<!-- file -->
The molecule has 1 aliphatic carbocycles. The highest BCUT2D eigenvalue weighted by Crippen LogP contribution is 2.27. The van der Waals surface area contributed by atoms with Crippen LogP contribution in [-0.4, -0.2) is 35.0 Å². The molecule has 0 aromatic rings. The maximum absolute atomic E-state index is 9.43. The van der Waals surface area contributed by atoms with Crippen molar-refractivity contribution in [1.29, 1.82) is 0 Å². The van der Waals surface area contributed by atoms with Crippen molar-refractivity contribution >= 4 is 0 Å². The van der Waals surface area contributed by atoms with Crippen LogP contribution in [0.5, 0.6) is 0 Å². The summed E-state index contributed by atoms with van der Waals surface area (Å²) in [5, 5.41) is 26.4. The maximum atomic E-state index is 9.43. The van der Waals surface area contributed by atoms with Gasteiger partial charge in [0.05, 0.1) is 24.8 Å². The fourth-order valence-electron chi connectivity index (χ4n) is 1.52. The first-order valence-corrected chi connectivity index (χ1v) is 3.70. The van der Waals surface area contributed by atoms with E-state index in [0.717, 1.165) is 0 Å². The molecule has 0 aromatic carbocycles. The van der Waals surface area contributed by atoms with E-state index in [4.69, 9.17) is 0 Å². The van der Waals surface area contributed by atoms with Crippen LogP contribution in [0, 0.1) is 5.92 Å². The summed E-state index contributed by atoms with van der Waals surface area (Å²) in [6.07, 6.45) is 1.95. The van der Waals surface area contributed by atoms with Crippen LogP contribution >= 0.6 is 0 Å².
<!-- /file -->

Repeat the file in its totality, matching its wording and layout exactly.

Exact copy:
The molecule has 1 aliphatic carbocycles. The highest BCUT2D eigenvalue weighted by Crippen LogP contribution is 2.27. The van der Waals surface area contributed by atoms with Crippen LogP contribution in [-0.4, -0.2) is 35.0 Å². The molecule has 0 aromatic rings. The maximum absolute atomic E-state index is 9.43. The van der Waals surface area contributed by atoms with Crippen molar-refractivity contribution in [1.29, 1.82) is 0 Å². The van der Waals surface area contributed by atoms with Crippen molar-refractivity contribution >= 4 is 0 Å². The van der Waals surface area contributed by atoms with Crippen LogP contribution in [0.5, 0.6) is 0 Å². The summed E-state index contributed by atoms with van der Waals surface area (Å²) in [5, 5.41) is 26.4. The maximum atomic E-state index is 9.43. The van der Waals surface area contributed by atoms with Gasteiger partial charge in [0.05, 0.1) is 24.8 Å². The fourth-order valence-electron chi connectivity index (χ4n) is 1.52. The first-order valence-corrected chi connectivity index (χ1v) is 3.70. The van der Waals surface area contributed by atoms with E-state index in [0.717, 1.165) is 0 Å². The molecule has 0 aromatic carbocycles. The van der Waals surface area contributed by atoms with E-state index in [4.69, 9.17) is 0 Å². The van der Waals surface area contributed by atoms with Crippen LogP contribution in [0, 0.1) is 5.92 Å². The summed E-state index contributed by atoms with van der Waals surface area (Å²) in [6.07, 6.45) is 1.95. The van der Waals surface area contributed by atoms with Crippen LogP contribution >= 0.6 is 0 Å².